AWMS Position on the Commercial Harvesting of Macropods.pdf

The Commercial Harvesting of Macropods


The management of kangaroos is a contentious issue. Depending on an individual’s beliefs they are a valuable resource that can be sustainably harvested, pests that need to be controlled, or a national icon that should be conserved.

There is broad agreement (Frith 1964; Newsome 1975; Shepherd and Caughley 1987) amongst ecologists that kangaroos—particularly those inhabiting the rangelands—have increased in abundance since European settlement due to the proliferation of water points, modification of vegetation communities to favour foods preferred by kangaroos and reduction in predation. This increase in abundance has brought them into conflict with many pastoralists and crop growers who contend that kangaroos compete with stock for food and water, consume crops and damage fences. To reduce the potential for conflict, kangaroos are culled or commercially harvested.

Although the origins of the present kangaroo industry trace back to rural support for it as a form of self-funding pest control, current management is focussed more on promoting sustainable use. Present harvest quotas, per annum, are typically 10-20% of conservatively estimated populations, and harvesters seldom ever reach these quotas. It is thought that harvests of 20% reduce populations by about 30-40% compared with an unharvested population, yet sections of the rural community and some other stakeholders seek to increase quotas to reduce total grazing pressure on rangelands. Current harvest quotas are thought to be not far below maximum sustainable yields, although annual offtakes may be well above the maximum sustainable yield regionally and where immigration is a very significant factor in kangaroo demography (Pople 1996).

Despite the perceived contention around the commercial use of native wildlife, commercial kangaroo harvesting has a high level of acceptance by governments and the general public (McLeod and Sharp 2014). In contrast, non-commercial culling has much lower acceptance. Despite the general public’s high level of acceptance for commercial kangaroo harvesting, demand and supply of kangaroo products has rarely been limited by the quota. There have been claims that increasing the value and demand for kangaroo products could also address land management issues (Wilson and Edwards 2019), particularly in rangelands that are under stress from total grazing pressure. The argument is that, if the value of kangaroo products were to increase, graziers could reduce the stocking rate of domestic stock and maintain profitability by diversifying their income through requiring access fees to be paid by the commercial kangaroo industry (Choquenot et al. 1998). This change could help address overgrazing issues if the overall densities of both domestic stock and other grazers can be maintained at levels sustainable under contemporary climatic (and hence pasture) conditions.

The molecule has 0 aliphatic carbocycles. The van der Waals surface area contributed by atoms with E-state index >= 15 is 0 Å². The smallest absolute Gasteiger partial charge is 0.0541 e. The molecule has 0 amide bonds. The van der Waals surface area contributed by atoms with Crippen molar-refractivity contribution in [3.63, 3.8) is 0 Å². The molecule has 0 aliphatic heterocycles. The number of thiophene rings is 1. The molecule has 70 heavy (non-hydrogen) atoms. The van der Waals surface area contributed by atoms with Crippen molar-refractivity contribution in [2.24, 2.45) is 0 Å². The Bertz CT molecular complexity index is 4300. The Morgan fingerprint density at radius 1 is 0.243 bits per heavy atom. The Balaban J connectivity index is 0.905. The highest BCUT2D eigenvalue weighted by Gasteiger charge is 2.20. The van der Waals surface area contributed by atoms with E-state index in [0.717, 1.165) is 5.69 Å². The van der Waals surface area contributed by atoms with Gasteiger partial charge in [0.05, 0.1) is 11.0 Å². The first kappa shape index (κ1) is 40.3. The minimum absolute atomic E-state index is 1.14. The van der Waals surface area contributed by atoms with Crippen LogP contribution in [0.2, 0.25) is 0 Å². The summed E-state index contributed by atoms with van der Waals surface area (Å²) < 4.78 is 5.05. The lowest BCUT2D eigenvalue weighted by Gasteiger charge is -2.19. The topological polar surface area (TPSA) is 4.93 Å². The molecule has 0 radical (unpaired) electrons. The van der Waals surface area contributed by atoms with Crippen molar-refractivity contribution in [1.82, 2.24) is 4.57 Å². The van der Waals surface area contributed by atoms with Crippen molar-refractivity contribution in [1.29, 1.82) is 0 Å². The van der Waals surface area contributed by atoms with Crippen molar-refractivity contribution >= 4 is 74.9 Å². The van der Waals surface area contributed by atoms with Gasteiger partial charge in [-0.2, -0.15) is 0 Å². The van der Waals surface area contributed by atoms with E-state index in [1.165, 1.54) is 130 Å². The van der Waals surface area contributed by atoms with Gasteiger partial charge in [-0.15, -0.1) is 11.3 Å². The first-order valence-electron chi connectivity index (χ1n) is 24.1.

In the past decade a number of significant developments have influenced the commercial harvest of kangaroos. Most notably these changes include the exclusion of kangaroos (and other wildlife) by the erection of barrier fences or ‘cluster fences’ (Bradby et al. 2014; Clark et al. 2018), and changes in harvesting strategy to only include male kangaroos. The short- and long-term impacts of barrier fencing on the ecology and welfare of kangaroos, both within and outside of fences, are poorly understood, with research and legislation lagging the creation of new exclusion zones. The long-term effects on kangaroo populations of highly sex-selective harvest strategies are also poorly understood. It is currently unclear if these changes will negatively influence the sustainability of the harvest.